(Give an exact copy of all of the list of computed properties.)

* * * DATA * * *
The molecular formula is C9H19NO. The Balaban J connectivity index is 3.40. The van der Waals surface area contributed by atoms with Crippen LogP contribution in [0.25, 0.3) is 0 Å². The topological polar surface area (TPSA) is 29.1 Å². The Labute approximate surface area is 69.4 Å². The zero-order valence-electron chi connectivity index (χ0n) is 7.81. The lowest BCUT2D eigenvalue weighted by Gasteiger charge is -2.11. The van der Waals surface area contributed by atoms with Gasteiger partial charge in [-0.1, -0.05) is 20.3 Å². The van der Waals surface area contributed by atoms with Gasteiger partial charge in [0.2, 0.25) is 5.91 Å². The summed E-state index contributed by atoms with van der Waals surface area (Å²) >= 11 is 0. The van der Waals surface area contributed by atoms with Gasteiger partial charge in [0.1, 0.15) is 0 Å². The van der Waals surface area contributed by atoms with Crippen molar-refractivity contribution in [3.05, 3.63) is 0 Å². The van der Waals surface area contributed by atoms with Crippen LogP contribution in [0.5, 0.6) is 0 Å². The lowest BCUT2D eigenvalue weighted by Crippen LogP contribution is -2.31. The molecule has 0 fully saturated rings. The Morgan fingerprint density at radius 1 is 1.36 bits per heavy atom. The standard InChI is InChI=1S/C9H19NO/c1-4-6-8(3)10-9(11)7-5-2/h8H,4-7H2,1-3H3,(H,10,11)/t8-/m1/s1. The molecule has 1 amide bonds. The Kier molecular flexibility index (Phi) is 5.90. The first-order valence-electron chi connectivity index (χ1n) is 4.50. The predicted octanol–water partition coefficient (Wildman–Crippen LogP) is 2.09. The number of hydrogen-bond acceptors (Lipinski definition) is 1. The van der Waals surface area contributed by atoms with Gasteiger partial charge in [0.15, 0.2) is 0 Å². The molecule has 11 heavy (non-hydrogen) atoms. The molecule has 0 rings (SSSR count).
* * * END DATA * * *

The molecular formula is C9H19NO. The Balaban J connectivity index is 3.40. The van der Waals surface area contributed by atoms with Crippen LogP contribution in [0.25, 0.3) is 0 Å². The topological polar surface area (TPSA) is 29.1 Å². The Labute approximate surface area is 69.4 Å². The zero-order valence-electron chi connectivity index (χ0n) is 7.81. The lowest BCUT2D eigenvalue weighted by Gasteiger charge is -2.11. The van der Waals surface area contributed by atoms with Gasteiger partial charge in [-0.1, -0.05) is 20.3 Å². The van der Waals surface area contributed by atoms with Gasteiger partial charge in [0.2, 0.25) is 5.91 Å². The summed E-state index contributed by atoms with van der Waals surface area (Å²) >= 11 is 0. The van der Waals surface area contributed by atoms with Gasteiger partial charge in [0.1, 0.15) is 0 Å². The van der Waals surface area contributed by atoms with Crippen molar-refractivity contribution in [3.05, 3.63) is 0 Å². The van der Waals surface area contributed by atoms with Crippen LogP contribution in [0.5, 0.6) is 0 Å². The lowest BCUT2D eigenvalue weighted by Crippen LogP contribution is -2.31. The molecule has 0 fully saturated rings. The Morgan fingerprint density at radius 1 is 1.36 bits per heavy atom. The standard InChI is InChI=1S/C9H19NO/c1-4-6-8(3)10-9(11)7-5-2/h8H,4-7H2,1-3H3,(H,10,11)/t8-/m1/s1. The molecule has 1 amide bonds. The Kier molecular flexibility index (Phi) is 5.90. The first-order valence-electron chi connectivity index (χ1n) is 4.50. The predicted octanol–water partition coefficient (Wildman–Crippen LogP) is 2.09. The number of hydrogen-bond acceptors (Lipinski definition) is 1. The van der Waals surface area contributed by atoms with Gasteiger partial charge in [0.15, 0.2) is 0 Å². The molecule has 11 heavy (non-hydrogen) atoms. The molecule has 0 rings (SSSR count).